A stoic and inflexible tree monster finds himself alone and depressed after a bad breakup. But when his ex drops his daughter off for a visit, his hardened shell begins to crack. Adam Rose-Levy’s video for Camel Power Club’s track Change It All is just the right blend of quirky and heartwarming.
Shortly before going on lockdown in the UK, the musicians of Kaleidoscope Orchestra performed a medley of tracks from self-proclaimed rap god Eminem. The symphonic suite kicks off with Lose Yourself and Just Lose It, and includes classics like The Real Slim Shady, Without Me, and My Name Is.
Feeling a little blue? Kermit the Frog is here to bring a little sunshine into your day with a fresh performance of Paul Williams’ classic tune Rainbow Connection, as he socially distances alongside a country stream. We really need to rewatch The Muppet Movie now.
Daft Punk and Radiohead are two of our all-time favorite musical acts. But what would it sound like if the robots decided to play Paranoid Android? Well, Jehan has the answer, and it’s pretty awesome. Between the fat synth beats and the wailing electric guitar, it reminds us more than a little bit of Muse.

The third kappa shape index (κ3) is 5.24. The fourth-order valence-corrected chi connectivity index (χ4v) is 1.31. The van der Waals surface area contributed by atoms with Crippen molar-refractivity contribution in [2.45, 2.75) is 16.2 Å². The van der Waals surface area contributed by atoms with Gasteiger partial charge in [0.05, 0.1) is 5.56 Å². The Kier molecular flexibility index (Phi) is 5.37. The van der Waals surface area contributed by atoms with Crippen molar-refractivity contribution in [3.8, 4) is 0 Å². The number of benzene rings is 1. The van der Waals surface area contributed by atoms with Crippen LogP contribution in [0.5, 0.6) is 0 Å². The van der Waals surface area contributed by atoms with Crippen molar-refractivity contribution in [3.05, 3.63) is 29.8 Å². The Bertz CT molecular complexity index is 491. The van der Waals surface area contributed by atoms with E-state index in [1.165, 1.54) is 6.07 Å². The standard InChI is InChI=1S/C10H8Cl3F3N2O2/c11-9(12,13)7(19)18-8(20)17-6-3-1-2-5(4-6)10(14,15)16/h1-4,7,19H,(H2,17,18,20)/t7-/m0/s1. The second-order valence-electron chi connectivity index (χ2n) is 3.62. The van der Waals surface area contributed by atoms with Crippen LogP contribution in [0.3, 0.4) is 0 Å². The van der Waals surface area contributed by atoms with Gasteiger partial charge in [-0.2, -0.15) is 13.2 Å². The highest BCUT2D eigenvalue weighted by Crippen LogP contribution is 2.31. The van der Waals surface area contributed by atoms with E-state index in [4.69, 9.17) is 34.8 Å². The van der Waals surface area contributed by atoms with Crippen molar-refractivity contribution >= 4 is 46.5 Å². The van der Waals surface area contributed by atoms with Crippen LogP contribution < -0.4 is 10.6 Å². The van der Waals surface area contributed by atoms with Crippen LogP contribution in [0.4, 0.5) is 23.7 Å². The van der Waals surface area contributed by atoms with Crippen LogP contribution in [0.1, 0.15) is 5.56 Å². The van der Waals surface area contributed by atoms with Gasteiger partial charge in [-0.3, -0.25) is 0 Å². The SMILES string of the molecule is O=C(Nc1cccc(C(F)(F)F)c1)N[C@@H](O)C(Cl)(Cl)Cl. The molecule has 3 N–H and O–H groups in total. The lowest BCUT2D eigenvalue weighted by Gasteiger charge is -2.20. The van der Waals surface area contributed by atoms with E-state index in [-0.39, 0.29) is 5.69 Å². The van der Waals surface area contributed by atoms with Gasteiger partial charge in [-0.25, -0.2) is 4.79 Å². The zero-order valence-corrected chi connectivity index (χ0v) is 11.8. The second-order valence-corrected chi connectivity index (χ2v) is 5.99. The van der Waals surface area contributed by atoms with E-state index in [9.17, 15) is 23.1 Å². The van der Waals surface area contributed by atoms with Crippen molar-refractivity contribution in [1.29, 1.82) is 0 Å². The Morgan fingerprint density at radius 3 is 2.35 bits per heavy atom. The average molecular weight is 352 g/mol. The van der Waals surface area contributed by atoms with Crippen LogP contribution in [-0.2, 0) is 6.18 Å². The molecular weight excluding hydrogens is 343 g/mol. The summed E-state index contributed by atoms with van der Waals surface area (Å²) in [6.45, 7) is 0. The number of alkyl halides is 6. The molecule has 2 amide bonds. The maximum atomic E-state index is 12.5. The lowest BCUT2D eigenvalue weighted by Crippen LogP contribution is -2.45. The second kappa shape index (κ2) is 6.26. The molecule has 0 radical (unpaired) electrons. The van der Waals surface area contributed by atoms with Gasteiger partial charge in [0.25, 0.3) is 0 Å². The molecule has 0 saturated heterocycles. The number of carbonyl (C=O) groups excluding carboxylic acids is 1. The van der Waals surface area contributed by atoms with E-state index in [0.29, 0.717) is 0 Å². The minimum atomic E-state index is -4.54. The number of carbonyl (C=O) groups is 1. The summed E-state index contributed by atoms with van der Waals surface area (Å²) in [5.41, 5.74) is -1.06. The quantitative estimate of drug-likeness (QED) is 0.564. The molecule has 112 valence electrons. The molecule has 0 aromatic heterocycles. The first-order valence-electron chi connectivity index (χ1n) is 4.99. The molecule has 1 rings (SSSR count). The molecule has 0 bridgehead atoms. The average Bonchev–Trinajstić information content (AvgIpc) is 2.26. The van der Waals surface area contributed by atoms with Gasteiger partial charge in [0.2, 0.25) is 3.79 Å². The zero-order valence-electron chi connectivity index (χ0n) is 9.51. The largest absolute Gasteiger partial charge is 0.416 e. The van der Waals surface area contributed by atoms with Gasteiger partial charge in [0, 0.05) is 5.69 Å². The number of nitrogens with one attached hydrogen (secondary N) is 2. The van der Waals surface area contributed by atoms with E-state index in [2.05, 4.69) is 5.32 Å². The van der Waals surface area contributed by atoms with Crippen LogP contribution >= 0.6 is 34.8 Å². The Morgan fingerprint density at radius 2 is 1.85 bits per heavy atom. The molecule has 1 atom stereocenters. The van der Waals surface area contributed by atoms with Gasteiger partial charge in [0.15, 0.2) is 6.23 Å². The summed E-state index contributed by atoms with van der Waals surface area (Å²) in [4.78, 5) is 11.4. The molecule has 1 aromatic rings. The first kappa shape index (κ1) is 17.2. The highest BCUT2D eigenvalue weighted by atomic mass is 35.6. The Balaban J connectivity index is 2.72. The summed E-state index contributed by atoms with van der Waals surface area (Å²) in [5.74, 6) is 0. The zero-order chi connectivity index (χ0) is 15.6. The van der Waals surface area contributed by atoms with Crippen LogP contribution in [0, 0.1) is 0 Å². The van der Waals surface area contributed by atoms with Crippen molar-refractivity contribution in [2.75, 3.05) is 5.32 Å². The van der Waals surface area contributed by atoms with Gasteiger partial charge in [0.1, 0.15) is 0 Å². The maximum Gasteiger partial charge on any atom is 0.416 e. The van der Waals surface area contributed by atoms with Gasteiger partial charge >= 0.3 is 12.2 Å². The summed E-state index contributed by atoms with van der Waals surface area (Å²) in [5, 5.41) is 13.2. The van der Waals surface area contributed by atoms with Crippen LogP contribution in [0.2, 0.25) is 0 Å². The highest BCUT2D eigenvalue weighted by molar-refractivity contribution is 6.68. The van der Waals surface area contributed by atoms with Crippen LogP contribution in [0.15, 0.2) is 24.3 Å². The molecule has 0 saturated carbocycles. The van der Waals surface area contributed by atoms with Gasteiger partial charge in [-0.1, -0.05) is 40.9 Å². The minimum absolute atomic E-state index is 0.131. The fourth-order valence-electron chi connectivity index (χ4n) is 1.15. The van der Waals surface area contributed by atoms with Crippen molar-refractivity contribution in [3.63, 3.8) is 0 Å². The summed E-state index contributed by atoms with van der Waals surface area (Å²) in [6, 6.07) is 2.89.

The music video for The Treble’s track No Secrets (There For You), features shot-for-shot remakes of dozens of classic 1980s music videos, from A-Ha’s Take on Me to Nena’s 99 Luftballons to Devo’s Whip It. See if you can name them all, then check your guesses in the video’s YouTube description.
It seems age is no barrier to The Rolling Stones producing quality music. Their April 2020 release is as good as many songs from the height of their popularity, and seems especially timely when set against imagery of empty cities photographed during the coronavirus pandemic.